This morning, a large heavy carton arrived via UPS. It was from my sister-in-law who lives in northern Maine. I haven’t seen her for a long time, though we’ve emailed back and forth occasionally and exchanged Christmas presents and cards.

There was a card taped to the box which said: “OPEN ME FIRST.”

96-Card-Wedgewood_04

Translated into years and a timeline, Garry — the man to whom I have been married for almost 29 years — was my first husband’s (now deceased) best friend and my son’s godfather. He had just come back from vacationing in Ireland when Jeff and I were married. It was August 1965 and he gave us the Wedgewood as a gift. That was merely 55 years ago.

Jeff and I separated in 1978. My son and I went to live in Israel at the end of that year and didn’t come back until 1987.

I didn’t take the Wedgewood to Israel, so Jeff gave it to his mother. She loved it and had room to display it.

72-Wedgewood_10

Grandma Kraus died last year at 103. This morning, the Wedgewood came home. It is — for now — on the coffee table in the living room. I’m not sure what to do with it. I guess it can live on the coffee table, at least until Garry does laundry and needs to sort it, something he does on the big glass coffee table. Which is useless for any other purpose, unless you count barking your shins as useful.

72-Wedgewood-OIL_09

And so, another set of dishes has come home. I don’t know or can’t remember if any other china, porcelain, or pottery is lurking in my past. For all I know, it’s in the mail, winging its way back.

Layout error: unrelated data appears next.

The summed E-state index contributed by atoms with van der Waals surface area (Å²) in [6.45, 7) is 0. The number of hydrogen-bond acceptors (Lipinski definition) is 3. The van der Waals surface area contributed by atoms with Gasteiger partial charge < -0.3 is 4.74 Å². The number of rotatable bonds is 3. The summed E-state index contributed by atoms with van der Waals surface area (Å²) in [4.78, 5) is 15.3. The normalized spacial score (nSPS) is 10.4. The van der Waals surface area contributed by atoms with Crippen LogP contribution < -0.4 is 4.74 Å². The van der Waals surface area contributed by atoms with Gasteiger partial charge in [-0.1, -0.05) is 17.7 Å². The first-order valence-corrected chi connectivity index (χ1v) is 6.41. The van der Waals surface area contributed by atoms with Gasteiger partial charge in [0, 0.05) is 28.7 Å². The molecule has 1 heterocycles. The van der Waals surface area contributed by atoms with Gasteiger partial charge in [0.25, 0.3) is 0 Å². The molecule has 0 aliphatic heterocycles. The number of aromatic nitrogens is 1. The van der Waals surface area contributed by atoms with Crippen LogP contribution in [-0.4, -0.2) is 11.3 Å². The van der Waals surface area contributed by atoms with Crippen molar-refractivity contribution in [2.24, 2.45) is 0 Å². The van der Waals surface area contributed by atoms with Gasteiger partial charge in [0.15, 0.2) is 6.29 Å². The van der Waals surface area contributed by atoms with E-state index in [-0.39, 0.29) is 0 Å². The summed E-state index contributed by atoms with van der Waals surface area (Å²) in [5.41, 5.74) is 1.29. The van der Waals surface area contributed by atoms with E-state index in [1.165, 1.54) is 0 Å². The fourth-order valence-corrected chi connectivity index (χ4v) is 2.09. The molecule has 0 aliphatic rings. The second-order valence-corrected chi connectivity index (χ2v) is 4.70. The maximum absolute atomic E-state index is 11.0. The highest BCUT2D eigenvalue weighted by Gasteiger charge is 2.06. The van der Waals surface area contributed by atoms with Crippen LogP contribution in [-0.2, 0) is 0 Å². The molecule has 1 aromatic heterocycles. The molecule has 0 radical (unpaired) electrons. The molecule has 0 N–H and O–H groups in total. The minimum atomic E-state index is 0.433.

Life is circular. Stuff comes back.

Especially dishes.

A BIPOLAR LIFE – BY ELLIN CURLEY

My first husband, Larry, was bipolar, but he wasn’t diagnosed until thirteen years into our 25-year marriage. However, the ups and downs were a part of my life from the beginning. Larry could be fun, smart and affectionate. He had a wicked sense of humor (including clever puns), tremendous energy (sometimes too much, manic energy), a great “joie” and endless enthusiasm.

Larry in a jocular mood

He loved to read and was interested in a wide variety of subjects, ranging from physics and biology to history and sociology, to law and mysteries. He also loved the arts, particularly the theater and at one point we had five theater subscriptions at the same time. In addition, we also went to Broadway shows quite often, which kept us very busy and very up to date on the theater scene of the day.

One of Larry’s passions was shopping and when manic, he was a true shopaholic. He couldn’t resist buying anything that tickled his fancy, which was a lot of stuff. On the other hand, I loved it when Larry would shop with me in my favorite stores; craft shops, art galleries and jewelry and clothes stores. He would even come into the dressing room with me and help me pick out what clothes to buy. He had wonderful and sophisticated taste, though his taste was often a lot bolder and flashier than mine.

I really shouldn’t complain, because Larry loved to buy things for me. However, when he was manic, he would overspend and buy everything in sight. I was in charge of the budget and it was frustrating to see all my budgeting and saving go out the window with Larry’s shopping sprees. It got to the point that I would pretend that I didn’t like things we looked at because if I said I liked it, it would be mine in no time flat!

Two pendants with matching earrings Larry bought for me on trips out West

Once my son, David, then around twelve, went to an electronics store with Larry. Before they left, I pulled David aside and instructed him to try to keep his father’s purchases down. They returned with not one, but two VCR’s and I asked David why he had failed to rein in his dad. “Hey!” he said. “I talked him down from three, so don’t complain!”